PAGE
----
Friday, July 19, 2013

Unsolicited Litigation Advice

If you’re a landowner, an Indian tribe, a neighborhood group, or anyone else considering litigation against a federal agency for failure to comply with Section 106 of the National Historic Preservation Act (NHPA), I have some advice for you.  Most of it’s in my various books, but it seems like it might be helpful to toss it out in the form of a short, organized paper.  Yes, lawyers, here I am once again practicing law without a license; sorry about that.

Potential litigants deprive themselves of some of their best weapons by accepting too much of what “experts” and government authorities say about the law and its requirements.  Congress enacted Section 106 of NHPA to protect the American people and the historic places they hold dear from undue despoliation by federal government agencies and those they license or assist.  Over the decades, the government has allowed the law to be warped into affording such protection mostly just to things valued by narrow disciplinary specialists and agency bureaucrats.  But that’s custom, not law; the law itself, and the regulations (36 CFR Part 800) cast a broader net and give citizens more voice.  The trick is to avoid getting sucked in by the authoritative talk of the 106 bureaucrats and consultants; focus instead on what the law and regulations actually say.
So, here are some questions to ask and things to consider when an agency says it’s complying with Section 106 and you don’t think it’s properly considering impacts on something that’s important to you.

1.       Did the agency’s people contact and consult with you when developing the scope of work for identification of historic places?  The regulations (36 CFR 800.3(f) and 800.4(a)(3)) require that they identify consulting parties (like you) and then seek information from such parties in defining the scope.  Obviously, doing this is critical to finding, or even seeking, the places and effects that are important to you, but many if not most agencies skip it, and State Historic Preservation Officers (SHPOs) seldom remind them.

It’s a good idea to contact the responsible federal agency early on and tell them that you want to be a consulting party; this isn’t mandatory, but it makes it harder for them to ignore you.  Be sure to contact the relevant federal agency, not just whatever state or local agency or private developer may be involved.  It’s the federal agency that has responsibilities under Section 106.  Contact the SHPOtoo, but don’t expect them to do anything; they aren’t responsible for enforcing the law.

2.       Did they define the area of potential effects (APE) correctly?  The APE is supposed to include all the areas where the project could have effects on historic places – if any such places turn out to be there (In other words, the agency doesn’t need to know there’s a historic place involved; that’s something it has to find out).  “Effects” include direct and indirect effects, and whatever contributions the project may make to cumulative effects.  Effects of all three kinds can include physical, visual, auditory, olfactory, or any other kind of effects, providing they can somehow, in theory, alter the character or use of a historic place.  A change in an area’s olfactory regime, for example – making it smellier – might alter the use of historic houses (if any are there) by driving out their residents.  Agencies commonly define the APE only to include the construction footprint of the project, or mix up “direct effects” with “direct physical effects.”  You should be alert to this kind of thing, and raise questions or object.   If they blow you off, make sure that’s documented; it can be a good basis for showing that they’ve not complied with the law.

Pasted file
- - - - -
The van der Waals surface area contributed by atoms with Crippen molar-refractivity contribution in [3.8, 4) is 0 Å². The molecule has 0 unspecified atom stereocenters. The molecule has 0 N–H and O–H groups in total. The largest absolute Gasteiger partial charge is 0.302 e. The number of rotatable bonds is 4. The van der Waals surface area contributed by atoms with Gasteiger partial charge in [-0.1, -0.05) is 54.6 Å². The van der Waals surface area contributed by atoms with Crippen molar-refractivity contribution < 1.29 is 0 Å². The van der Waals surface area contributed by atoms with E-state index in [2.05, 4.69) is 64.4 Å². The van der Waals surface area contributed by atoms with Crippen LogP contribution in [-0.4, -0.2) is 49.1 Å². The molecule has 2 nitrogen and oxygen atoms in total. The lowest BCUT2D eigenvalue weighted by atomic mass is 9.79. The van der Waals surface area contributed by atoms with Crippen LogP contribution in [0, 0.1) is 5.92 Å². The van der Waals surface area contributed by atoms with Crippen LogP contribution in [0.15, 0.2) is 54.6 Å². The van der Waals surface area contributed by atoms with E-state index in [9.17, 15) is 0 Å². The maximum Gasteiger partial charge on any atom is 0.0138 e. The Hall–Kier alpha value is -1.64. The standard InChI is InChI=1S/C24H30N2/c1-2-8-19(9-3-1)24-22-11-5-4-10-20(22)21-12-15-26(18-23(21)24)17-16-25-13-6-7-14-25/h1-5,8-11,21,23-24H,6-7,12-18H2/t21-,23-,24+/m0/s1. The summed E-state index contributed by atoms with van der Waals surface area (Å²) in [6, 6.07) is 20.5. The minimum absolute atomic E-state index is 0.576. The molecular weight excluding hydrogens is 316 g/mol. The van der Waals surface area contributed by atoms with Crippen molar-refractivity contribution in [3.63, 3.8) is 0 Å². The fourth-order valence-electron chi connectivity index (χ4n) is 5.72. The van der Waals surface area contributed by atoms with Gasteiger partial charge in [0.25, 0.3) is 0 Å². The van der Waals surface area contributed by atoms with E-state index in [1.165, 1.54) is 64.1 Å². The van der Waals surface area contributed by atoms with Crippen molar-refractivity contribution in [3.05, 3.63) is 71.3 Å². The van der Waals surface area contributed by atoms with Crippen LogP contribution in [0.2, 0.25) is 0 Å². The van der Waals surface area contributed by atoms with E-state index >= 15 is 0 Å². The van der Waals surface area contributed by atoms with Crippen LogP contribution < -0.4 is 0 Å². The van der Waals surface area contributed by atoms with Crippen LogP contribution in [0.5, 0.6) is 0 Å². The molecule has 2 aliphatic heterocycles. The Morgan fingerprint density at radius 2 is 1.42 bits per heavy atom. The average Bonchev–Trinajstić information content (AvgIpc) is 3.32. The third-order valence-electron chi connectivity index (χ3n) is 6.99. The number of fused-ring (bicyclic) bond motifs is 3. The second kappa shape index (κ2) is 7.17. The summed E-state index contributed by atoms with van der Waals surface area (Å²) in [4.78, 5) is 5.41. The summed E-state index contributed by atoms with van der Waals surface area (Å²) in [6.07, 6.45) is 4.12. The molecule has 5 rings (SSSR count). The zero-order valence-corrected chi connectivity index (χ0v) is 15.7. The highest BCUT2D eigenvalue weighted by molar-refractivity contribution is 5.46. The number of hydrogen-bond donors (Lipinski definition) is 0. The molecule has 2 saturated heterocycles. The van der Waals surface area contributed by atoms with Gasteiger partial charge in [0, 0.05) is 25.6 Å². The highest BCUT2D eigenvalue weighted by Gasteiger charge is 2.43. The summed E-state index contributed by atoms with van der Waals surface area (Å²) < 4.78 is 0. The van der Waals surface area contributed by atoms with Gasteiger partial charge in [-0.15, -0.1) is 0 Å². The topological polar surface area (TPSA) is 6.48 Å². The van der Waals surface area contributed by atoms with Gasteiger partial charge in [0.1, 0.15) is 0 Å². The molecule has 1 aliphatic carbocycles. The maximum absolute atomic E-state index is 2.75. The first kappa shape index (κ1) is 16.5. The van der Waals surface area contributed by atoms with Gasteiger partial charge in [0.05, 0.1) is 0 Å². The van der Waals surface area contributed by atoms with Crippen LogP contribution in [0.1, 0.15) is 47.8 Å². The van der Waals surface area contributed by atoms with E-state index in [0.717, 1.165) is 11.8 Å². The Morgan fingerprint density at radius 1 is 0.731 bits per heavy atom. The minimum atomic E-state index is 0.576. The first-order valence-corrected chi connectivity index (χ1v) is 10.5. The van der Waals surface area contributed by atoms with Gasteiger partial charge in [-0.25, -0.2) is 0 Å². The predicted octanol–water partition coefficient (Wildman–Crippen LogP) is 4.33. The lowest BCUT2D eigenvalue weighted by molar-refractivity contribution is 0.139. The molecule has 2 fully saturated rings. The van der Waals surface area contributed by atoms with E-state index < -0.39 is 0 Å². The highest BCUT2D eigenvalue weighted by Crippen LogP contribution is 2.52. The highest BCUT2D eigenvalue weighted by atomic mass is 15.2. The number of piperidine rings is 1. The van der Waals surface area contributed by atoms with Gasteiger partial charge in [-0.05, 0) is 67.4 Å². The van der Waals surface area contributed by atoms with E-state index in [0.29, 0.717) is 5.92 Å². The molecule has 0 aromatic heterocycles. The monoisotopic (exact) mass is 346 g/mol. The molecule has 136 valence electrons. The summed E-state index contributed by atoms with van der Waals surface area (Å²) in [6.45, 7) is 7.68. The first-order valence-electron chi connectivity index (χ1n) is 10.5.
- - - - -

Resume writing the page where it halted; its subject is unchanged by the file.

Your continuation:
3.       What have they done (or what are they proposing to do) to identify potentially affected historic places?  Land managing agencies like the Bureau of Land Management (BLM) can be pretty reliably expected to confuse “identify historic places” with “send archaeologists out to find archaeological sites.”  Urban development agencies routinely conflate identification with sending architectural historians out to determine what styles the buildings represent, and whether any famous architects were involved in their design.  Agencies of all kinds routinely ignore or just don’t think about cultural landscapes, culturally important plants and animals (that may contribute to the significance of such landscapes), culturally valued neighborhoods, parks, streetscapes and rural areas, and culturally valued water-bodies and offshore areas.  If you value any such place – if it figures somehow in your history and/or cultural practices or beliefs, you ought to object strongly and loudly to an agency’s failure to do the kind of identification work that would find and consider it.   Again, if they blow you off, document it, and don’t stop objecting.  Don’t accept a statement that they have only to identify nice old buildings and archaeological sites, or historic places as appreciated by their professional consultants or the SHPO.  If the place is important to you, and/or your community, your tribe, your family, then the responsible agency ought at least to consider whether it’s eligible for the National Register of Historic Places (NRHP).